Stephen Richards Covey (October 24, 1932 - July 16, 2012) was an American educator, author, businessman, and keynote speaker. His most popular book was The Seven Habits of Highly Effective People. His other books include First Things First, Principle-Centered Leadership, The Seven Habits of Highly Effective Families, The 8th Habit, and The Leader In Me- How Schools and Parents Around the World Are Inspiring Greatness, One Child at a Time. He was a professor at the Jon M. Huntsman School of Business at Utah State University at the time of his death. (Click here for full Wikipedia article)
A moment of choice is a moment of truth. It's the testing point of our character and competence.
Consequences are governed by principles and behavior is governed by values; therefore, value principles!
Give no answer to contentious arguments or irresponsible accusations. Let such things 'fly out open windows' until they spend themselves.
Habit is the intersection of knowledge (what to do), skill (how to do), and desire (want to do).
I am not a product of my circumstances. I am a product of my decisions.
If I really want to improve my situation, I can work on the one thing over which I have control- myself.
In the last analysis, what we are communicates far more eloquently than anything we say or do.
It is one thing to make a mistake, and quite another thing not to admit it. People will forgive mistakes, because mistakes are usually of the mind, mistakes of judgment. But people will not easily forgive the mistakes of the heart, the ill intention, the bad motives, the prideful justifying cover-up of the first mistake.
It's not enough to have values without vision; you want to be good, but you want to be good for something.
Let natural consequences teach responsible behavior.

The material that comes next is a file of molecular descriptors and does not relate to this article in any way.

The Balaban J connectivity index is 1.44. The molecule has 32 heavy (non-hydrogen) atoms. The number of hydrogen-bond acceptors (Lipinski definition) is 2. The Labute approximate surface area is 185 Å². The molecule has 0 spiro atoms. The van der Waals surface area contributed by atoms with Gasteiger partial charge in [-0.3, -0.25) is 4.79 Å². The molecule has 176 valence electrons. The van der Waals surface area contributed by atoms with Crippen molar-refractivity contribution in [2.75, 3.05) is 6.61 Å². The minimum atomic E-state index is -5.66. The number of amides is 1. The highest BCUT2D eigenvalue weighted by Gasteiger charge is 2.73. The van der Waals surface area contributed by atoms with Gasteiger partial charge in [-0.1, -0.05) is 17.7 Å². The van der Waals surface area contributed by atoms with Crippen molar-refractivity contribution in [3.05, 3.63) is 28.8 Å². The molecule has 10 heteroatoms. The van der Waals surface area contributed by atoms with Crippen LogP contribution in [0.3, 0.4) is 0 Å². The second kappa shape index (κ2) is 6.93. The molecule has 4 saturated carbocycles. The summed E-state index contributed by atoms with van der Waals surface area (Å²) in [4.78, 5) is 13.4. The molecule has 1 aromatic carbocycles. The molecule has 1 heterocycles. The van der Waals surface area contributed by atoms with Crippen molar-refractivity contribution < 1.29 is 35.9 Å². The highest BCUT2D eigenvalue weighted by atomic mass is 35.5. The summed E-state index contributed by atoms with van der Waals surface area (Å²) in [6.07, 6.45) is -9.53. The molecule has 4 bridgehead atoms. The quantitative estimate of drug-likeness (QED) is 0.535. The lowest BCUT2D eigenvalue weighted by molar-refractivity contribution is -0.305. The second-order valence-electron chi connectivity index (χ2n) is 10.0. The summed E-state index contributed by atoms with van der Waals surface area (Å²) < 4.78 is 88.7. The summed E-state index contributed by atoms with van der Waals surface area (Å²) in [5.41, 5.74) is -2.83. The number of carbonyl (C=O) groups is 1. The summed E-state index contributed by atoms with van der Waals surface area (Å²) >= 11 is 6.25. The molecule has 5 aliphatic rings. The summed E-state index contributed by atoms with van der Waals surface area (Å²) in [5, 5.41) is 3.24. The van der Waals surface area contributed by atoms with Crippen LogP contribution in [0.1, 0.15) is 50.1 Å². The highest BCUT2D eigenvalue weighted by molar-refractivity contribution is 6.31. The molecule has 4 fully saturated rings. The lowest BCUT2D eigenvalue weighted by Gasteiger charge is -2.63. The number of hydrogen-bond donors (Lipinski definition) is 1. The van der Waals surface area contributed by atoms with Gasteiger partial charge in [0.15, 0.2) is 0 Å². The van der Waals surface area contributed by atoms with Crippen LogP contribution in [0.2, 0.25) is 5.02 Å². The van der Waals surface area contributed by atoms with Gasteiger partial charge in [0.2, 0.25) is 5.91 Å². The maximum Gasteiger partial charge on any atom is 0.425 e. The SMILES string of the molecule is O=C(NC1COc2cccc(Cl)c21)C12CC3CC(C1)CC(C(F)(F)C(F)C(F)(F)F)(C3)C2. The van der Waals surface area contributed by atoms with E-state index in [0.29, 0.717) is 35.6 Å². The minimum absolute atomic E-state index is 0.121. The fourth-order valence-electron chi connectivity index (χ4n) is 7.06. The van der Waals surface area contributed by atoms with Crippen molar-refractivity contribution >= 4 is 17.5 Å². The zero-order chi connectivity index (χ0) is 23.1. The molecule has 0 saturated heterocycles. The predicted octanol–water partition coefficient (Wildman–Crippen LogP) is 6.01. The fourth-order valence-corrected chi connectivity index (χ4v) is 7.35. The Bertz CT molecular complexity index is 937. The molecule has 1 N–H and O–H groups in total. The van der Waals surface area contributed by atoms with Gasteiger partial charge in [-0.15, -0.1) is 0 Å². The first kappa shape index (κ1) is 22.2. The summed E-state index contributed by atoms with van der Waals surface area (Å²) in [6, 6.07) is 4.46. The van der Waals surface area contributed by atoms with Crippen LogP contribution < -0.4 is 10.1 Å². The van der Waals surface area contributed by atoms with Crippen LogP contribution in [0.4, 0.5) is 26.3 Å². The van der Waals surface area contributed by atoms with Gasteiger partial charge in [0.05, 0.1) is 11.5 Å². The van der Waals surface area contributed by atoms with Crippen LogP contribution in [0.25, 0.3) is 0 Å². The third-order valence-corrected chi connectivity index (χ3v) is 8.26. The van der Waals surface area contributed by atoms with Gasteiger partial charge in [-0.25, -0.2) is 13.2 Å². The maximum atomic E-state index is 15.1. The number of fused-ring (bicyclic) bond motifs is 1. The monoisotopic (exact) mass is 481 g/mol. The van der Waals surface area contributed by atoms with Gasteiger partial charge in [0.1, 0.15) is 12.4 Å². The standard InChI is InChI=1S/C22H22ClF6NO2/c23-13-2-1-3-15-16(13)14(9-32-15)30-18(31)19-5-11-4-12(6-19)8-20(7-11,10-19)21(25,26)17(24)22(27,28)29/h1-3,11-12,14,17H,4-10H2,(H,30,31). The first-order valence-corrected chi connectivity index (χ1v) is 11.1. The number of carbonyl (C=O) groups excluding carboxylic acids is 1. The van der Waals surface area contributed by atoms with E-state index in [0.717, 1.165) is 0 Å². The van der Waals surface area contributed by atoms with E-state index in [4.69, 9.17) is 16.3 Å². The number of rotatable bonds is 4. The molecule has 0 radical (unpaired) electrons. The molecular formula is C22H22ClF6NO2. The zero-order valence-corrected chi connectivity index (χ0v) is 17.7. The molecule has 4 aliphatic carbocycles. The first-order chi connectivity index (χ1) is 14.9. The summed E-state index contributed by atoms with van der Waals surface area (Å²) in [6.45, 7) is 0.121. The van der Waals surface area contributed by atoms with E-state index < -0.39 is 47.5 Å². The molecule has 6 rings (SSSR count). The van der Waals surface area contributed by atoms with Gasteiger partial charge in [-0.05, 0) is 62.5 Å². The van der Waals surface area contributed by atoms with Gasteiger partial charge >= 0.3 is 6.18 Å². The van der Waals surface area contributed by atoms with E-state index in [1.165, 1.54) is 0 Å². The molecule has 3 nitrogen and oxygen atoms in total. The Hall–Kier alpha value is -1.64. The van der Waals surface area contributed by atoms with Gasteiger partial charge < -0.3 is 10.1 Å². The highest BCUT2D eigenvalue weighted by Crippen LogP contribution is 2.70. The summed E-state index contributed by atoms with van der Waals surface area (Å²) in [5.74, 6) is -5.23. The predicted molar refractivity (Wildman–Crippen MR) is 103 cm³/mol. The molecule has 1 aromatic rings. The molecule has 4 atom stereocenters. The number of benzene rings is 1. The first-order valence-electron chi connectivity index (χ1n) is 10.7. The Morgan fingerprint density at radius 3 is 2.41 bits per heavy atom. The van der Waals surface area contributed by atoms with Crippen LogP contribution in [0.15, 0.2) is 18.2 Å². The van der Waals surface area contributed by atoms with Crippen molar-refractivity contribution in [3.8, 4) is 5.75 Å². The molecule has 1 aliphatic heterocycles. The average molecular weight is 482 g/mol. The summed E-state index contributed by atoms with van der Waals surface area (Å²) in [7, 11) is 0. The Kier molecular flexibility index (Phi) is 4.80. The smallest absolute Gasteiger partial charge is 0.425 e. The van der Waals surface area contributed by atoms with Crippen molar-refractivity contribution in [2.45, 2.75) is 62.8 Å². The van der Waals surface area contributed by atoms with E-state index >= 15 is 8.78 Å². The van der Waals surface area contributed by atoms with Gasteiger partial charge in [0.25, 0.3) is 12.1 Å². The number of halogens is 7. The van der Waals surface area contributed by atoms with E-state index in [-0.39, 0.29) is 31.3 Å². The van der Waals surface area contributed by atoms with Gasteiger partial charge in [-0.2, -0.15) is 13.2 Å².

Live out of your imagination, not your history.
Live the law of love. We encourage obedience to the laws of life when we live the laws of love.
Management is efficiency in climbing the ladder of success; leadership determines whether the ladder is leaning against the right wall.
More important than how fast you're going, is where you're headed.
Most of us spend too much time on what is urgent and not enough time on what is important.
Most people do not listen with the intent to understand; they listen with the intent to reply.
One of the most important ways to manifest integrity is to be loyal to those who are not present. In doing so, we build the trust of those who are present.
Prepare your mind and heart before you prepare your speech. What we say may be less important than how we say it.
Principles are universal— that is, they transcend culture and geography. They're also timeless, they never change- principles such as fairness, kindness, respect, honesty, integrity, service, contribution. Different cultures may translate these principles into different practices and over time may even totally obscure these principles through the wrongful use of freedom. Nevertheless, they are present. Like the law of gravity, they operate constantly.
Remember, to learn and not to do is really not to learn. To know and not to do is really not to know.
The key is not to prioritize what's on your schedule, but to schedule your priorities.
The main thing is to keep the main thing the main thing.
The power to distinguish between person and performance and to communicate intrinsic worth flows naturally out of our own sense of intrinsic worth.
The way we see the problem is the problem.
Trust is the glue of life. It's the most essential ingredient in effective communication. It's the foundational principle that holds all relationships.
Two people can see the same thing, disagree, and yet both be right. It's not logical; it's psychological.
Unless we exercise our power to choose wisely, our actions will be determined by conditions. Our ultimate freedom is the right and power to decide how anybody or anything outside ourselves will affect us.
We see the world, not as it is, but as we are- or, as we are conditioned to see it.
When the trust account is high, communication is easy, instant, and effective.
While we are free to choose our actions, we are not free to choose the consequences of our actions.
Words are like eggs dropped from great heights. You could no more call them back then ignore the mess they left when they fell.